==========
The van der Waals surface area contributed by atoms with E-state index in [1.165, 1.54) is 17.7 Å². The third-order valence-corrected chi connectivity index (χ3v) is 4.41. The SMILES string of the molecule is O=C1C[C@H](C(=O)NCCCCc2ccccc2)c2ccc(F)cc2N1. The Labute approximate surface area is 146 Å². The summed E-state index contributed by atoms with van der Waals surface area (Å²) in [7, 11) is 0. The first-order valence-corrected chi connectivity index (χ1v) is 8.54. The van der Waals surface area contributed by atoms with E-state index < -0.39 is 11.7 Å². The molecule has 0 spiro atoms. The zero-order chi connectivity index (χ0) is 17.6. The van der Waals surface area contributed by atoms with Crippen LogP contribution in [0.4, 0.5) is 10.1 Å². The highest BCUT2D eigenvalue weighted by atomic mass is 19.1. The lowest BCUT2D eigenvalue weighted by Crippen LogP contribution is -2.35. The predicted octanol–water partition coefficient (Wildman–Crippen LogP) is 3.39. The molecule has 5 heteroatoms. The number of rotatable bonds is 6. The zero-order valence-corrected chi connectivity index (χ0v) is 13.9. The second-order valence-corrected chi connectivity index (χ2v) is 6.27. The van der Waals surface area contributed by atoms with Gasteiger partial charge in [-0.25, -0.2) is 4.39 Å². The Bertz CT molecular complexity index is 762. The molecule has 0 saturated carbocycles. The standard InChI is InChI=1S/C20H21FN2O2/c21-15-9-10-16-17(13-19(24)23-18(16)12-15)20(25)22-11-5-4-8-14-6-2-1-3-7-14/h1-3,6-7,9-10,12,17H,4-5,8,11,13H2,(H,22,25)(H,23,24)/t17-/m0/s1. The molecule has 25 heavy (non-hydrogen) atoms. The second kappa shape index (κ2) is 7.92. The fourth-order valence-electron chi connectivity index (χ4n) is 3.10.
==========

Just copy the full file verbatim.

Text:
The van der Waals surface area contributed by atoms with E-state index in [1.165, 1.54) is 17.7 Å². The third-order valence-corrected chi connectivity index (χ3v) is 4.41. The SMILES string of the molecule is O=C1C[C@H](C(=O)NCCCCc2ccccc2)c2ccc(F)cc2N1. The Labute approximate surface area is 146 Å². The summed E-state index contributed by atoms with van der Waals surface area (Å²) in [7, 11) is 0. The first-order valence-corrected chi connectivity index (χ1v) is 8.54. The van der Waals surface area contributed by atoms with E-state index < -0.39 is 11.7 Å². The molecule has 0 spiro atoms. The zero-order chi connectivity index (χ0) is 17.6. The van der Waals surface area contributed by atoms with Crippen LogP contribution in [0.4, 0.5) is 10.1 Å². The highest BCUT2D eigenvalue weighted by atomic mass is 19.1. The lowest BCUT2D eigenvalue weighted by Crippen LogP contribution is -2.35. The predicted octanol–water partition coefficient (Wildman–Crippen LogP) is 3.39. The molecule has 5 heteroatoms. The number of rotatable bonds is 6. The zero-order valence-corrected chi connectivity index (χ0v) is 13.9. The second-order valence-corrected chi connectivity index (χ2v) is 6.27. The van der Waals surface area contributed by atoms with Gasteiger partial charge in [-0.25, -0.2) is 4.39 Å². The Bertz CT molecular complexity index is 762. The molecule has 0 saturated carbocycles. The standard InChI is InChI=1S/C20H21FN2O2/c21-15-9-10-16-17(13-19(24)23-18(16)12-15)20(25)22-11-5-4-8-14-6-2-1-3-7-14/h1-3,6-7,9-10,12,17H,4-5,8,11,13H2,(H,22,25)(H,23,24)/t17-/m0/s1. The molecule has 25 heavy (non-hydrogen) atoms. The second kappa shape index (κ2) is 7.92. The fourth-order valence-electron chi connectivity index (χ4n) is 3.10.